The Signing Time series teaches young children and babies the American Sign Language (ASL). While sign language was traditionally used by people with speech and hearing disability, there is a growing community who use it for children who have difficulty communicating verbally. This includes children with autism, babies and toddlers who could not speak and even children with more serious disability. Some even claim that teaching signing to babies will lead to earlier reading and boost IQ.
Even without these intrinsic benefits, the Signing Time series is easily one of the best production of children’s educational DVDs for young children.
A great mix of real life footage and animation with catchy music and meaningful songs make it educational, lively and entertaining for both the adult and child. Presentation is clear and engaging. The show’s host will say the word and demonstrate the sign, together with a description of how to make the sign. The written word and picture of the item will appear together or in a latter footage followed by children making the signs and video footage of the item. After a set of words are covered, a song that covers the set of words will be sang with the MTV like footage of the song. Below is an example of their catchy songs from Youtube.
A wide range of topics and themes were covered. Topics range from ABCs, colours, counting, animals in the farm, zoo, creatures found in the aquarium and in the wild to food and transportation. Themes and values like sharing, going to school, to the library, behaving in the grocery store, table manners and helping out at home are integrated into the songs and storyline.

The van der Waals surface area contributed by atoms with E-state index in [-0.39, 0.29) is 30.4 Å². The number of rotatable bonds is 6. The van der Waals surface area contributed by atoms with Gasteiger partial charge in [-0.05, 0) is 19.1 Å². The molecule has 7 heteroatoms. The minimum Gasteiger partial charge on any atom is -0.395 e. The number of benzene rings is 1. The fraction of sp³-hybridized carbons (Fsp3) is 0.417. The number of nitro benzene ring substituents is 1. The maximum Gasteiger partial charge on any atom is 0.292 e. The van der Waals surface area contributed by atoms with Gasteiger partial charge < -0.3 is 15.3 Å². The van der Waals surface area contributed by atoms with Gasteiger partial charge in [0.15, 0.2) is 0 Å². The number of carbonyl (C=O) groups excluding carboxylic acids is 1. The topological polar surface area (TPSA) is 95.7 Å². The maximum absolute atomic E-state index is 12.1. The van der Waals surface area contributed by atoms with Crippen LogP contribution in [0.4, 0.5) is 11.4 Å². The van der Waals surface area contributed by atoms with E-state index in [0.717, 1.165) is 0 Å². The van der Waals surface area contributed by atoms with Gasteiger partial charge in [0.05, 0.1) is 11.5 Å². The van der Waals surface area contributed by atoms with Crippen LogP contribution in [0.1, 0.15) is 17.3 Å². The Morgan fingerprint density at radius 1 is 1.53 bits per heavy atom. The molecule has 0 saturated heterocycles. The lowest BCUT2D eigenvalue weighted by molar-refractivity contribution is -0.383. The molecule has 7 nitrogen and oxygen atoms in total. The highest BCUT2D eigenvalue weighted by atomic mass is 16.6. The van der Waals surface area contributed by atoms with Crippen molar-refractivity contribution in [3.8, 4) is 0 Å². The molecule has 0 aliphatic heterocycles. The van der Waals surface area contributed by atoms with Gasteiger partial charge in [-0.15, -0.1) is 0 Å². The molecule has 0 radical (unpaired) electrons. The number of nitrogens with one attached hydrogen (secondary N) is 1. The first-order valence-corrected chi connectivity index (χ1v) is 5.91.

Footage of children in different races, children with disability appear regularly. There are even behind the scenes sections showing the children in the animated footage going through their part in front of green screens. My son gets lots of inspiration on how to play pretend from the shows and get lots of finger play time from it. Both of us learn alot and spend many enjoyable hours from the series.
The story behind the making of the show itself is a touching and inspiring one. The producer and host Rachel and her family started to learn ASL after finding out their daughter Leah is deaf. A few years later Rachel’s second daughter was born eight weeks premature with spina bifida and cerebral palsy. In the midst of all these, Rachel and her sister Emilie decided to team up to create a captivating, entertaining video to teach sign language to hearing children. Their plan was to make a short DVD that gave their friends and family a fun and easy way to learn a second language, but most importantly to sign with Leah. In May of 2002 the first volume of Signing Time! was completed, starring Rachel, 3-year-old Alex and 5-year-old Leah. Word spread and demand grew and soon the company if form.
The Signing time DVD series were meant to teach young children or babies who American Sign Language (ASL). While sign language was traditionally used only for people with speech and hearing disability, there is a growing community who use it with others with difficulty communicating verbally. This includes children with autism, babies and toddlers who could not speak and even children with more serious disability.
Supporters of signing list a whole range of benefits to teaching signing to children who have normal hearing abilities. including better communication between babies and parents and scoring better in IQ and vocabulary related test by the time they are seven years old.